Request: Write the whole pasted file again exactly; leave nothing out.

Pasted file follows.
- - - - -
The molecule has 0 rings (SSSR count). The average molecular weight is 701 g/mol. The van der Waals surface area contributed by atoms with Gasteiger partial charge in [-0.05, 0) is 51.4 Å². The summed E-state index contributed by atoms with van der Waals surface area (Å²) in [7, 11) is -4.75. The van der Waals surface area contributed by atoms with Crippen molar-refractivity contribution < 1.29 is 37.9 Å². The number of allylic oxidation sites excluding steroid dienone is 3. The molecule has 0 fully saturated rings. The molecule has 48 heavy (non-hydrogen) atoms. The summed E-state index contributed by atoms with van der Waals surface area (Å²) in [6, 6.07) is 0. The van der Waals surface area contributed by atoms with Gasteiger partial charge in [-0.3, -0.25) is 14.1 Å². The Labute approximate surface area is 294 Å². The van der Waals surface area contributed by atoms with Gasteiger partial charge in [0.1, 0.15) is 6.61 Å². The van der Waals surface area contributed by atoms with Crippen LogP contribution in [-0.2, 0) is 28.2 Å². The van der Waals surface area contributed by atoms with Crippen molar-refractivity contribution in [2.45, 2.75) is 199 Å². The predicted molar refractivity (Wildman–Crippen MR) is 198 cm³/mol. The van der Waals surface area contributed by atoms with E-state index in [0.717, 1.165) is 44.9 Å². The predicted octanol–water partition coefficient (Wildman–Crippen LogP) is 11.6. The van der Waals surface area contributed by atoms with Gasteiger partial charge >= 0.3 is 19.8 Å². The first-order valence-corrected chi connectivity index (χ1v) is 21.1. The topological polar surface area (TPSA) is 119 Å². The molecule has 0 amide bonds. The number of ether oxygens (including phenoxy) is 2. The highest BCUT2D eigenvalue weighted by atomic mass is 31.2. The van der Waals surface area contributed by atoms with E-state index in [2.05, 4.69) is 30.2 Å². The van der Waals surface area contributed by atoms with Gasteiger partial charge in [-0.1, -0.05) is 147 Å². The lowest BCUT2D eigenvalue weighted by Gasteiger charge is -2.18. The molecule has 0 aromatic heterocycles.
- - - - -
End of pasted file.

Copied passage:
The molecule has 0 rings (SSSR count). The average molecular weight is 701 g/mol. The van der Waals surface area contributed by atoms with Gasteiger partial charge in [-0.05, 0) is 51.4 Å². The summed E-state index contributed by atoms with van der Waals surface area (Å²) in [7, 11) is -4.75. The van der Waals surface area contributed by atoms with Crippen molar-refractivity contribution < 1.29 is 37.9 Å². The number of allylic oxidation sites excluding steroid dienone is 3. The molecule has 0 fully saturated rings. The molecule has 48 heavy (non-hydrogen) atoms. The summed E-state index contributed by atoms with van der Waals surface area (Å²) in [6, 6.07) is 0. The van der Waals surface area contributed by atoms with Gasteiger partial charge in [-0.3, -0.25) is 14.1 Å². The Labute approximate surface area is 294 Å². The van der Waals surface area contributed by atoms with Gasteiger partial charge in [0.1, 0.15) is 6.61 Å². The van der Waals surface area contributed by atoms with Crippen LogP contribution in [-0.2, 0) is 28.2 Å². The van der Waals surface area contributed by atoms with Crippen molar-refractivity contribution in [2.45, 2.75) is 199 Å². The predicted molar refractivity (Wildman–Crippen MR) is 198 cm³/mol. The van der Waals surface area contributed by atoms with E-state index in [0.717, 1.165) is 44.9 Å². The predicted octanol–water partition coefficient (Wildman–Crippen LogP) is 11.6. The van der Waals surface area contributed by atoms with Gasteiger partial charge >= 0.3 is 19.8 Å². The first-order valence-corrected chi connectivity index (χ1v) is 21.1. The topological polar surface area (TPSA) is 119 Å². The molecule has 0 amide bonds. The number of ether oxygens (including phenoxy) is 2. The highest BCUT2D eigenvalue weighted by atomic mass is 31.2. The van der Waals surface area contributed by atoms with E-state index in [2.05, 4.69) is 30.2 Å². The van der Waals surface area contributed by atoms with Gasteiger partial charge in [-0.1, -0.05) is 147 Å². The lowest BCUT2D eigenvalue weighted by Gasteiger charge is -2.18. The molecule has 0 aromatic heterocycles.